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Students Protest Possible Doubling of Rates : Cal State Parking Fees Expected to Soar

September 16, 1987|LARRY GORDON | Times Staff Writer

Despite protests by students carrying boxes of lemons to symbolize what they said is a sour deal, parking fees are expected to nearly double or go even higher next year at all 19 California State University campuses as a result of official action taken Tuesday.

Cal State administrators said that students and faculty frequently complain about the shortage of parking spaces on and near campuses. The fee hike, from $7.50 a month now to as high as $18 at some schools, is needed to finance construction of more garages to ease the shortage, those officials said.

Student protesters agreed Tuesday that new garages should be built, but they questioned why they should pay for garages that, in most cases, won't be built until they finish school. Others said they couldn't afford the hike. "Doubling the parking fees is a monumental concern," said Mark Leuteritz, student body president at Cal State Long Beach, who urged a postponement of the increase and more study of how to improve mass transit to campuses.

About 30 Long Beach students, carrying picket signs and chanting "freeze the fees," marched outside the Trustees Conference Center in Long Beach before a meeting Tuesday. Later, about 10 students from Cal State Los Angeles presented the trustees with two boxes of lemons, each fruit signed by a student upset about the increased parking costs.

D. Dale Hanner, vice chancellor in charge of Cal State's business affairs, said the fee increases were "a very well thought out, deliberate but painful proposal." He stressed that, under state law, construction and maintenance of parking facilities can be paid for only with parking fees. The Cal State system plans to build an additional 23,748 parking spaces over the next five years in garages and lots costing $112 million.

There are now about 106,000 parking spaces for the more than 340,000 students and 19,000 teachers and administrators at the 19 campuses. And that means, according to Cal State Chancellor W. Ann Reynolds, that many students have to park in neighborhoods near campuses, annoying residents and businesses. Some neighborhoods have taken steps to limit or even forbid off-campus parking, making life tougher for commuting students, she said.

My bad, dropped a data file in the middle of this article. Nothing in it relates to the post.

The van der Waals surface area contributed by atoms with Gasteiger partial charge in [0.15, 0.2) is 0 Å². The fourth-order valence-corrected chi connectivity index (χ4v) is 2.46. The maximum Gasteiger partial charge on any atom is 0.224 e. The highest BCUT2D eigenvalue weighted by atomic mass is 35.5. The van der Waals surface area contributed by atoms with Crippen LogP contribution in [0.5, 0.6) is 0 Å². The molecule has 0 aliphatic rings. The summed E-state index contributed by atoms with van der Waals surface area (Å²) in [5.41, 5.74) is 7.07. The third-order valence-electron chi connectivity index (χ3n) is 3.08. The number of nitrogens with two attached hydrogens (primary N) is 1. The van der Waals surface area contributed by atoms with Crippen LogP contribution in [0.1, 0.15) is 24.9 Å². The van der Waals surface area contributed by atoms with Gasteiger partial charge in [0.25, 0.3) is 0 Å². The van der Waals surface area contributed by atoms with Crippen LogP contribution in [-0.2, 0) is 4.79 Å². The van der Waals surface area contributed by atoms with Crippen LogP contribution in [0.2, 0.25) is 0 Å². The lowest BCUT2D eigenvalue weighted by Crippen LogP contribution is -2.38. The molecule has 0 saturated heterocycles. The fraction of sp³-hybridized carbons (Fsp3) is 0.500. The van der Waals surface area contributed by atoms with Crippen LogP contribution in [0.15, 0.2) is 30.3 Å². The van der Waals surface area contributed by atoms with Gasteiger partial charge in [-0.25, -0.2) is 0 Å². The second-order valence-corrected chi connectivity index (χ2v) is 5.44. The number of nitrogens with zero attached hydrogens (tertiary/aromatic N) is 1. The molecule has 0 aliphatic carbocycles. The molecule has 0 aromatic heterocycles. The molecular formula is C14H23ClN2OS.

An official report declared: "Parking availability sometimes determines whether a required class can be taken in one year or the next. In such instances, access costs must be measured as an extension of time to graduation, a cost far greater than any fee ever likely to be contemplated."

The fee increase was unanimously approved by the Cal State Board of Trustees' Committee on Finance, and approval is expected today by the full board. The committee rejected a plan to raise the fees at all campuses to $14 a month. Instead, the panel chose a proposal that would link fees to the amount of existing and planned garages on each campus.

Beginning next September, a monthly parking permit is expected to cost $12 at 13 campuses, including Long Beach, Dominguez Hills and Cal Poly Pomona; to $14 at Northridge; to $16 at three schools, including Los Angeles and San Diego, and to $18 at the San Francisco and San Jose campuses.

Faculty members face the increases next September too but were excluded from the measure until the matter is discussed in contract negotiations.

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